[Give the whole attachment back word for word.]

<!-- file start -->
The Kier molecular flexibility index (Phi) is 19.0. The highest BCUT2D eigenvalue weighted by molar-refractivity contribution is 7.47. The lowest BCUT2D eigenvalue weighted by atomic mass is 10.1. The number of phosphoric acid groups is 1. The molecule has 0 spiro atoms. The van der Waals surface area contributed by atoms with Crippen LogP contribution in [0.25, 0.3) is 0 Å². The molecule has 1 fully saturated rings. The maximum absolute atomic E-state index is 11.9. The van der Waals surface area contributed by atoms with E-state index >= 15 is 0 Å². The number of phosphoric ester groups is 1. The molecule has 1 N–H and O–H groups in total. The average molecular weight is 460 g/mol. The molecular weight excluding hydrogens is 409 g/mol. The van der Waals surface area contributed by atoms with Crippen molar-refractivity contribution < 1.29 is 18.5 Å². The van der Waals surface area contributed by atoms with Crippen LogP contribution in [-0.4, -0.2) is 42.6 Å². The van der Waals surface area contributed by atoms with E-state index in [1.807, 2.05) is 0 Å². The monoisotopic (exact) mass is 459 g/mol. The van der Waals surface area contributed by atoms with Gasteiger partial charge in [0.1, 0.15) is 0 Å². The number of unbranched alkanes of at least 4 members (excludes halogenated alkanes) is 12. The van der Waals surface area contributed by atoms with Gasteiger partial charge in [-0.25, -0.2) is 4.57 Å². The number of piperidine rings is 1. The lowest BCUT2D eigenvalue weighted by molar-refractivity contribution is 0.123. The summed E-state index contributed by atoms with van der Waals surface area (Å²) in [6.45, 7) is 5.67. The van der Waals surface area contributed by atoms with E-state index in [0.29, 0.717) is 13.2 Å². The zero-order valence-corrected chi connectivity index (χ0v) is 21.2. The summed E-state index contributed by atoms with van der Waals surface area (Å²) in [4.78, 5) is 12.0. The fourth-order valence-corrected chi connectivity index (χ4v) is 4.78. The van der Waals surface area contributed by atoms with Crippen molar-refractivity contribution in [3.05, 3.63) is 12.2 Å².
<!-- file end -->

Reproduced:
The Kier molecular flexibility index (Phi) is 19.0. The highest BCUT2D eigenvalue weighted by molar-refractivity contribution is 7.47. The lowest BCUT2D eigenvalue weighted by atomic mass is 10.1. The number of phosphoric acid groups is 1. The molecule has 0 spiro atoms. The van der Waals surface area contributed by atoms with Crippen LogP contribution in [0.25, 0.3) is 0 Å². The molecule has 1 fully saturated rings. The maximum absolute atomic E-state index is 11.9. The van der Waals surface area contributed by atoms with E-state index >= 15 is 0 Å². The number of phosphoric ester groups is 1. The molecule has 1 N–H and O–H groups in total. The average molecular weight is 460 g/mol. The molecular weight excluding hydrogens is 409 g/mol. The van der Waals surface area contributed by atoms with Crippen molar-refractivity contribution < 1.29 is 18.5 Å². The van der Waals surface area contributed by atoms with Crippen LogP contribution in [-0.4, -0.2) is 42.6 Å². The van der Waals surface area contributed by atoms with E-state index in [1.807, 2.05) is 0 Å². The monoisotopic (exact) mass is 459 g/mol. The van der Waals surface area contributed by atoms with Gasteiger partial charge in [0.1, 0.15) is 0 Å². The number of unbranched alkanes of at least 4 members (excludes halogenated alkanes) is 12. The van der Waals surface area contributed by atoms with Gasteiger partial charge in [-0.25, -0.2) is 4.57 Å². The number of piperidine rings is 1. The lowest BCUT2D eigenvalue weighted by molar-refractivity contribution is 0.123. The summed E-state index contributed by atoms with van der Waals surface area (Å²) in [6.45, 7) is 5.67. The van der Waals surface area contributed by atoms with E-state index in [0.29, 0.717) is 13.2 Å². The zero-order valence-corrected chi connectivity index (χ0v) is 21.2. The summed E-state index contributed by atoms with van der Waals surface area (Å²) in [4.78, 5) is 12.0. The fourth-order valence-corrected chi connectivity index (χ4v) is 4.78. The van der Waals surface area contributed by atoms with Crippen molar-refractivity contribution in [3.05, 3.63) is 12.2 Å².